The Homeless Ventriloquist by Jim Washburn
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Her Favorite Martian

Lloyd had driven past Musso and Frank any number of times, but never assumed mere mortals ate there. You tend to meet flawed people when you’re a cop, and the bit-part actors he’d met were no exception, but he could no more picture eating in a restaurant frequented by the likes of Bette Davis and Douglas Fairbanks than he could see himself supping at the Rawhide chuck wagon.

The maitre d’ knew Audrey. So apparently did the headwaiter and bartender, who both gave “Mrs. K” a welcoming hug while Lloyd was still taking in the room: wood paneling, red leather seats and booths, heavy roof beams like something out of a ship, Italianate frescos in vanilla and gray on the upper walls. It was all a little dark, and seemed at first glance filled by people looking back at him, as disappointed as he that none of them were famous.

The maitre d’ was back, apologetic. “I’m sorry, Mrs. K, your booth is occupied tonight. May we seat you elsewhere?”

“Of course.”

He showed them to a slim booth for two. Audrey hung her coat on an adjacent rack and lit a small cigarette.

“That’s a charade they’ve maintained for four years, the sweethearts. I’ve never understood what pope decides who rates their own booth here, but one day Artie and I did. About a year after he lost his show we were just as summarily de-boothed. It could be Morey Amsterdam’s booth now for all I know or care. As long as it’s not that fucking Paul Winchell.”

She looked as if she’d expected that to startle him, and it did some, this classy, unclassifiable lady in a swank joint, swearing worse than an off-duty beat cop. If she was begging a question, he decided not to proffer it, instead asking, “This place looks like it’s held together by a film of nicotine. Any idea how long it’s been open?”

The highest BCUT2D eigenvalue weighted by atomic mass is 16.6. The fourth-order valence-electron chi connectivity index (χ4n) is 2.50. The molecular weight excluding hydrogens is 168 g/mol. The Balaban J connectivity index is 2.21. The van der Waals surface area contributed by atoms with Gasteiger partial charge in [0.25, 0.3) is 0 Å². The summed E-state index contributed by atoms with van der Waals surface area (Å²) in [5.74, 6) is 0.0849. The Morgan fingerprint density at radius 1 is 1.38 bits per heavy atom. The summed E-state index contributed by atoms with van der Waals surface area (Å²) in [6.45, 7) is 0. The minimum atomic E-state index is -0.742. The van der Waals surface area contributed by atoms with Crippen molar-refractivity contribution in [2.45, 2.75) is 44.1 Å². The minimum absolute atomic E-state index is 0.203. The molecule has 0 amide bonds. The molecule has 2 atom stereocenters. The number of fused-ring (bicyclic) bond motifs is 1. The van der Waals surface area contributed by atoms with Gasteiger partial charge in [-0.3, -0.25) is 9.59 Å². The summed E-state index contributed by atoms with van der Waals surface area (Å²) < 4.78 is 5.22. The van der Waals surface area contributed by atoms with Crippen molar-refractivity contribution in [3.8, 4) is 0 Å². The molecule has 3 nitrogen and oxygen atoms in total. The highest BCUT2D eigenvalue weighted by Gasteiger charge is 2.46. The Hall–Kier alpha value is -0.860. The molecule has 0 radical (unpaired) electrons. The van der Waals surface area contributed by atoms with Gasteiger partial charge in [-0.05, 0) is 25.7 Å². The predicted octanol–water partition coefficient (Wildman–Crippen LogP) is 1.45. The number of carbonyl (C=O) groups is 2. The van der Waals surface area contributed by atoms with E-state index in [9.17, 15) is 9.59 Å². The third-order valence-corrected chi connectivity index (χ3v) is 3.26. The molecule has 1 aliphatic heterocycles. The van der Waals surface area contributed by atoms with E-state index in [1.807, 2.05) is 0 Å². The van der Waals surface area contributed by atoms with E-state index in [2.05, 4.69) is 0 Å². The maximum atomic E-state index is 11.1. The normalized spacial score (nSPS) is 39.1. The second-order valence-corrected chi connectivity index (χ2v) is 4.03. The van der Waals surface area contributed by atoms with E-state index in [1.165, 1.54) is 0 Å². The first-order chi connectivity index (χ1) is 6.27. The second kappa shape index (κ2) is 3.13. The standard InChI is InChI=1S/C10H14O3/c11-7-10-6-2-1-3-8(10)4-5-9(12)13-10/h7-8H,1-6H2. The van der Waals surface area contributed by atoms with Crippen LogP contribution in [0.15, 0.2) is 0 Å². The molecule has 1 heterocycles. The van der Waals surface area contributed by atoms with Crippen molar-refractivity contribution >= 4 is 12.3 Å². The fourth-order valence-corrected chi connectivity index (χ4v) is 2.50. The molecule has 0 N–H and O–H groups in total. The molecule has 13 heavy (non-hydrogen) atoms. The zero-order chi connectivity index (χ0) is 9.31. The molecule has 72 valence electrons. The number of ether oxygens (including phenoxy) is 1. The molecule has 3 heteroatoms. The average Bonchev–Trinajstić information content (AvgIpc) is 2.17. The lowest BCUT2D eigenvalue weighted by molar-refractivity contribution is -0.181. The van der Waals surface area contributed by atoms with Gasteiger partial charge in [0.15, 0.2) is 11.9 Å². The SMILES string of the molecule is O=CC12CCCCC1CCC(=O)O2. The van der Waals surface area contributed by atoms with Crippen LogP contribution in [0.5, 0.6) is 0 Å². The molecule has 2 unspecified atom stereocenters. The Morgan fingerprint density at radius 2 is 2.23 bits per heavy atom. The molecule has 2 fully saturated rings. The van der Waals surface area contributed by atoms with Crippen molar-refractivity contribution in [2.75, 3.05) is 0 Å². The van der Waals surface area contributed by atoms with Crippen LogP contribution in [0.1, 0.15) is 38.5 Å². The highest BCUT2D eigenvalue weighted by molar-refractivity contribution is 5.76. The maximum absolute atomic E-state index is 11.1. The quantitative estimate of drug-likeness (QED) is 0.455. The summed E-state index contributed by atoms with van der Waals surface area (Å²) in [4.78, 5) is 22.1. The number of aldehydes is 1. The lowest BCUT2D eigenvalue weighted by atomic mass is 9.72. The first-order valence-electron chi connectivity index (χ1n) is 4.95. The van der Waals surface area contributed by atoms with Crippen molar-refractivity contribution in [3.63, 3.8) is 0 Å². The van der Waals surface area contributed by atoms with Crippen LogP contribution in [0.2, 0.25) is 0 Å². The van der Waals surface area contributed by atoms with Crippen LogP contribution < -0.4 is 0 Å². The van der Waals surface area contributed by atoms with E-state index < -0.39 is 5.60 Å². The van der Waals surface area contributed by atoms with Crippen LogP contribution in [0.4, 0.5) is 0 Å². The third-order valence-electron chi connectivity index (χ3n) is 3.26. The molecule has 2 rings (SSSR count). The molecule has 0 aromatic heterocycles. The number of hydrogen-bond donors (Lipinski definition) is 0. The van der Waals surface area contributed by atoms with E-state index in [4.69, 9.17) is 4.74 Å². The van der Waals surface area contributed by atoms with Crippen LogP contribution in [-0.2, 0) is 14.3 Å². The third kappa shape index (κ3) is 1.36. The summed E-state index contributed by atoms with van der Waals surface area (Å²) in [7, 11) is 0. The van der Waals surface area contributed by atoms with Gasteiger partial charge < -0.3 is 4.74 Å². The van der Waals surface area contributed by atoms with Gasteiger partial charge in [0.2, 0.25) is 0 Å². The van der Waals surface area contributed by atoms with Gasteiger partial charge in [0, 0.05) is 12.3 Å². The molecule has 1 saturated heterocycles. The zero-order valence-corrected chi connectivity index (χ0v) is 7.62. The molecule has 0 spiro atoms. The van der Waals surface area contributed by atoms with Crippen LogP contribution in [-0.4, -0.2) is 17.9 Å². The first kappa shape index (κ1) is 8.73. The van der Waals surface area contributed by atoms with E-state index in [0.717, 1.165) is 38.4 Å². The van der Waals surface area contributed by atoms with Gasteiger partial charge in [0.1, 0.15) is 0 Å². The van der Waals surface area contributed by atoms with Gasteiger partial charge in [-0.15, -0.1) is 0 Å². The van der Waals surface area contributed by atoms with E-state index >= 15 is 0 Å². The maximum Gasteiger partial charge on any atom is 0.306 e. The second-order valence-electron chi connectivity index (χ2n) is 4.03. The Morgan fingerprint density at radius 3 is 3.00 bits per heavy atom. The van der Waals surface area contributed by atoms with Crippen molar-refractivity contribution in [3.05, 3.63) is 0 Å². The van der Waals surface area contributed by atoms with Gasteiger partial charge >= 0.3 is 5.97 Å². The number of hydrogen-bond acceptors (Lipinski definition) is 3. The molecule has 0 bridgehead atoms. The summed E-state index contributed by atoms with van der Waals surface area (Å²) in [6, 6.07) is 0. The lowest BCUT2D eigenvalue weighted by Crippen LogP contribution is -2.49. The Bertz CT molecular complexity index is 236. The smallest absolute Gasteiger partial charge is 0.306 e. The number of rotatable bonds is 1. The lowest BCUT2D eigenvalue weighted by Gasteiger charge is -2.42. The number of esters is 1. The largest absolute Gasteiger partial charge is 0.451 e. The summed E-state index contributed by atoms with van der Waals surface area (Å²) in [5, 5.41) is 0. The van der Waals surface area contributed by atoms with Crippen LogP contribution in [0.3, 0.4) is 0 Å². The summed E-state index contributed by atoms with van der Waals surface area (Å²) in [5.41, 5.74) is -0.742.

She exhaled. “Since before the conquistadors arrived, I’m told. Artie started coming here in the ’40s. He’d have Woody with him and, whatever Artie was eating, they’d bring a tiny portion of it out for Woody on a saucer. He brought me here on our first date, and damn if they didn’t bring me a little saucer, too. Artie laughed his head off over that.”

“When was this?”

“1959. You were probably in diapers then. I’d been in town a month, trying to sell jingles to the radio stations. I’d have had better luck selling aspirin to Christian Scientists. I got a job at a shoe store, still trying to peddle songs on my day off. I was walking into KFI. He was walking out and banged right into me with Woody’s box. He didn’t stop apologizing until we were sitting here. He was just the sweetest, strangest man, so unlike other men I’d met you’d swear he was a Martian.”

“And he didn’t worry that you might be a gold digger, being so much younger and broke?”

“Artie didn’t think like that, even when he should. Are you asking if I was a gold digger? If Artie had only been a jolly elevator operator, would I still have married him? Probably. I was doing my cooking on a hot plate and using it for heat. And I like to be warm. But the money and the celebrity just seemed like a part of what he was, not something I saw separately. I think if Artie had been an elevator operator, he and the elevator would have wound up on the radio and TV. He was that special.”

“Was? Are you talking like he’s dead?”

“Please let’s not even think that. I’m talking like Artie, that Artie, hasn’t been around for a long time. He changed after he lost Kandy Kane Town. He wasn’t resentful, wasn’t jealous of others’ success, even when they stole his schtick. He was always gracious, always funny. He could kid for hours with the dry cleaner. But something was missing. I keep thinking about that note he left. I’m simply gone. It’s like whatever animated him, whatever had a hand up his backside making his mouth move, had stopped caring.

“He’d go out less, then hardly at all. At home, he’d hole up in his workshop with his dummies. I know people sniggered about our age difference, but in bed our first couple of years, he was like a jackhammer, pardon my frankness. Then we’d sleep curled up so snug we could have been seat-belted together. As he drifted away more, he wasn’t even sleeping on the same floor of the house as me.